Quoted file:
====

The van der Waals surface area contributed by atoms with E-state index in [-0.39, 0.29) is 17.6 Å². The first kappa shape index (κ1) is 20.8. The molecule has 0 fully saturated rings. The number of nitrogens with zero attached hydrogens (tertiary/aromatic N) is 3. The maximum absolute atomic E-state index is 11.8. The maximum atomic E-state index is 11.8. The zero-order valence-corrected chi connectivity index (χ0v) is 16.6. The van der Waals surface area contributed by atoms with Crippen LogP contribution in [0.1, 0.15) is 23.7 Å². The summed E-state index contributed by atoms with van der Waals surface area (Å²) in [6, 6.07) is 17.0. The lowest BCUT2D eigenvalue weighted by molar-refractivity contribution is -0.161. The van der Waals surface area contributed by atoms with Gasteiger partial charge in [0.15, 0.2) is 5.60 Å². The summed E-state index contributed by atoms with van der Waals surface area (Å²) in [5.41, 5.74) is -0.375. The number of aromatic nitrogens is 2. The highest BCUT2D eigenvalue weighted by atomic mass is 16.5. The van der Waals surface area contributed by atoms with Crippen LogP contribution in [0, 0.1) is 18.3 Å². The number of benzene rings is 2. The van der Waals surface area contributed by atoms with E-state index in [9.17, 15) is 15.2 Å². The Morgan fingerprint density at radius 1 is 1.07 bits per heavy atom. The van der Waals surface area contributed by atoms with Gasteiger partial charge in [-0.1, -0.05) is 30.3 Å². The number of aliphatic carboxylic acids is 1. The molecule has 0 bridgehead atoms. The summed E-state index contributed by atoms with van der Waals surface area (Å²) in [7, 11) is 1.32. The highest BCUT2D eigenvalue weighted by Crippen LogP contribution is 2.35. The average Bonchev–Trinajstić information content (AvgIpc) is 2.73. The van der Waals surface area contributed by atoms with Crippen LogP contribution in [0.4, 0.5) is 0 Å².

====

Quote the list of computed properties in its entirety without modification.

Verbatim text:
The van der Waals surface area contributed by atoms with E-state index in [-0.39, 0.29) is 17.6 Å². The first kappa shape index (κ1) is 20.8. The molecule has 0 fully saturated rings. The number of nitrogens with zero attached hydrogens (tertiary/aromatic N) is 3. The maximum absolute atomic E-state index is 11.8. The maximum atomic E-state index is 11.8. The zero-order valence-corrected chi connectivity index (χ0v) is 16.6. The van der Waals surface area contributed by atoms with Crippen LogP contribution in [0.1, 0.15) is 23.7 Å². The summed E-state index contributed by atoms with van der Waals surface area (Å²) in [6, 6.07) is 17.0. The lowest BCUT2D eigenvalue weighted by molar-refractivity contribution is -0.161. The van der Waals surface area contributed by atoms with Gasteiger partial charge in [0.15, 0.2) is 5.60 Å². The summed E-state index contributed by atoms with van der Waals surface area (Å²) in [5.41, 5.74) is -0.375. The number of aromatic nitrogens is 2. The highest BCUT2D eigenvalue weighted by atomic mass is 16.5. The van der Waals surface area contributed by atoms with Crippen LogP contribution in [0, 0.1) is 18.3 Å². The number of benzene rings is 2. The van der Waals surface area contributed by atoms with E-state index in [9.17, 15) is 15.2 Å². The Morgan fingerprint density at radius 1 is 1.07 bits per heavy atom. The van der Waals surface area contributed by atoms with Gasteiger partial charge in [-0.1, -0.05) is 30.3 Å². The number of aliphatic carboxylic acids is 1. The molecule has 0 bridgehead atoms. The summed E-state index contributed by atoms with van der Waals surface area (Å²) in [7, 11) is 1.32. The highest BCUT2D eigenvalue weighted by Crippen LogP contribution is 2.35. The average Bonchev–Trinajstić information content (AvgIpc) is 2.73. The van der Waals surface area contributed by atoms with Crippen LogP contribution in [0.4, 0.5) is 0 Å².